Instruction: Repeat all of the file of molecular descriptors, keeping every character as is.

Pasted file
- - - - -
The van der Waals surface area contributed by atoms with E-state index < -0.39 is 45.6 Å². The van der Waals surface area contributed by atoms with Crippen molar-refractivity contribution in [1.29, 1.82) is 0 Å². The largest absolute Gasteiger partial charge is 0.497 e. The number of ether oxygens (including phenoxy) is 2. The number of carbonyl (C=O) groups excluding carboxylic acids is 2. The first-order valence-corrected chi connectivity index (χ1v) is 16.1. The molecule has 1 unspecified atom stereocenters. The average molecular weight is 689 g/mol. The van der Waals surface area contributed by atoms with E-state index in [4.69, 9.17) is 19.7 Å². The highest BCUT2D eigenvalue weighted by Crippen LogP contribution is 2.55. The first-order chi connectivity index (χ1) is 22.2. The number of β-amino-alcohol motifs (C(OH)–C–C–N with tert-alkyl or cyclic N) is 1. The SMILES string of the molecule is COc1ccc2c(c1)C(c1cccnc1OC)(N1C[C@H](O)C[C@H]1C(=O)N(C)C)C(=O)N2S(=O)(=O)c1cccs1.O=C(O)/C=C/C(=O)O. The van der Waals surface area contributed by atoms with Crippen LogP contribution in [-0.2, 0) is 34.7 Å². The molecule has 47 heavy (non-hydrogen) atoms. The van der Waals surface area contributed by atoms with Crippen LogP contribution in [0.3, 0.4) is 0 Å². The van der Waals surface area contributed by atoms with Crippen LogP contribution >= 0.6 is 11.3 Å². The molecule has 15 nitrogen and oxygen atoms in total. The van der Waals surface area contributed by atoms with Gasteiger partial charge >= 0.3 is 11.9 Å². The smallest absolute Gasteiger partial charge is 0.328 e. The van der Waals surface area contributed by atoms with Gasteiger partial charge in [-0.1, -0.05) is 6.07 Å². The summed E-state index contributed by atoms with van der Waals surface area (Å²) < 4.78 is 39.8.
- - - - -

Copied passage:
The van der Waals surface area contributed by atoms with E-state index < -0.39 is 45.6 Å². The van der Waals surface area contributed by atoms with Crippen molar-refractivity contribution in [1.29, 1.82) is 0 Å². The largest absolute Gasteiger partial charge is 0.497 e. The number of ether oxygens (including phenoxy) is 2. The number of carbonyl (C=O) groups excluding carboxylic acids is 2. The first-order valence-corrected chi connectivity index (χ1v) is 16.1. The molecule has 1 unspecified atom stereocenters. The average molecular weight is 689 g/mol. The van der Waals surface area contributed by atoms with E-state index in [4.69, 9.17) is 19.7 Å². The highest BCUT2D eigenvalue weighted by Crippen LogP contribution is 2.55. The first-order chi connectivity index (χ1) is 22.2. The number of β-amino-alcohol motifs (C(OH)–C–C–N with tert-alkyl or cyclic N) is 1. The SMILES string of the molecule is COc1ccc2c(c1)C(c1cccnc1OC)(N1C[C@H](O)C[C@H]1C(=O)N(C)C)C(=O)N2S(=O)(=O)c1cccs1.O=C(O)/C=C/C(=O)O. The van der Waals surface area contributed by atoms with Crippen LogP contribution in [-0.2, 0) is 34.7 Å². The molecule has 47 heavy (non-hydrogen) atoms. The van der Waals surface area contributed by atoms with Crippen LogP contribution in [0.3, 0.4) is 0 Å². The van der Waals surface area contributed by atoms with Crippen LogP contribution >= 0.6 is 11.3 Å². The molecule has 15 nitrogen and oxygen atoms in total. The van der Waals surface area contributed by atoms with Gasteiger partial charge >= 0.3 is 11.9 Å². The smallest absolute Gasteiger partial charge is 0.328 e. The van der Waals surface area contributed by atoms with Gasteiger partial charge in [-0.1, -0.05) is 6.07 Å². The summed E-state index contributed by atoms with van der Waals surface area (Å²) < 4.78 is 39.8.